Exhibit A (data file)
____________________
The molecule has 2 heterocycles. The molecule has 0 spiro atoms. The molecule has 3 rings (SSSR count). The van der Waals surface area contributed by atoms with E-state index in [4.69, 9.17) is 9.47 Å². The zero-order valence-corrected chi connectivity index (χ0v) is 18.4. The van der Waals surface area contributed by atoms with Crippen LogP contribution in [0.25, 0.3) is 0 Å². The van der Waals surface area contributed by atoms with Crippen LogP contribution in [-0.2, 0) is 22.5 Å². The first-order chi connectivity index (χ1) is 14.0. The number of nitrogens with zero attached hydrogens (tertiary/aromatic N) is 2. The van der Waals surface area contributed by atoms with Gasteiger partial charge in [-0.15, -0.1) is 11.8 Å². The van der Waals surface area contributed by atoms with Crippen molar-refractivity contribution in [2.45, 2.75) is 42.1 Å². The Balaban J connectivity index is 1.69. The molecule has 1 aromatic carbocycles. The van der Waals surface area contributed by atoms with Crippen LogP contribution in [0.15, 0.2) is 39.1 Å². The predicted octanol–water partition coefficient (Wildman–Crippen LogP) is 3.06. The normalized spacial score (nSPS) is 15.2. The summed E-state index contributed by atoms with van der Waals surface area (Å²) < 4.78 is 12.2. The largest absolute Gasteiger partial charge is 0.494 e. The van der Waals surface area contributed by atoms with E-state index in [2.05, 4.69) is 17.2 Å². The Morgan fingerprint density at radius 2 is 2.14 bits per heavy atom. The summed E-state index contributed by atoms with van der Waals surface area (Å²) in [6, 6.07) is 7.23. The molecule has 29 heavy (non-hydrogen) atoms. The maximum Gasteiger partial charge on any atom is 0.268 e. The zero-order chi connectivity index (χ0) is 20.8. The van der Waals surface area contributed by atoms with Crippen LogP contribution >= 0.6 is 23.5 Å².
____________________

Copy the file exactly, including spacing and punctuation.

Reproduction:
The molecule has 2 heterocycles. The molecule has 0 spiro atoms. The molecule has 3 rings (SSSR count). The van der Waals surface area contributed by atoms with E-state index in [4.69, 9.17) is 9.47 Å². The zero-order valence-corrected chi connectivity index (χ0v) is 18.4. The van der Waals surface area contributed by atoms with Crippen LogP contribution in [0.25, 0.3) is 0 Å². The van der Waals surface area contributed by atoms with Crippen LogP contribution in [-0.2, 0) is 22.5 Å². The first-order chi connectivity index (χ1) is 14.0. The number of nitrogens with zero attached hydrogens (tertiary/aromatic N) is 2. The van der Waals surface area contributed by atoms with Gasteiger partial charge in [-0.15, -0.1) is 11.8 Å². The van der Waals surface area contributed by atoms with Crippen molar-refractivity contribution in [2.45, 2.75) is 42.1 Å². The Balaban J connectivity index is 1.69. The molecule has 1 aromatic carbocycles. The van der Waals surface area contributed by atoms with Crippen LogP contribution in [0.15, 0.2) is 39.1 Å². The predicted octanol–water partition coefficient (Wildman–Crippen LogP) is 3.06. The normalized spacial score (nSPS) is 15.2. The summed E-state index contributed by atoms with van der Waals surface area (Å²) < 4.78 is 12.2. The largest absolute Gasteiger partial charge is 0.494 e. The van der Waals surface area contributed by atoms with E-state index in [2.05, 4.69) is 17.2 Å². The Morgan fingerprint density at radius 2 is 2.14 bits per heavy atom. The summed E-state index contributed by atoms with van der Waals surface area (Å²) in [6, 6.07) is 7.23. The molecule has 29 heavy (non-hydrogen) atoms. The maximum Gasteiger partial charge on any atom is 0.268 e. The zero-order chi connectivity index (χ0) is 20.8. The van der Waals surface area contributed by atoms with Crippen LogP contribution >= 0.6 is 23.5 Å².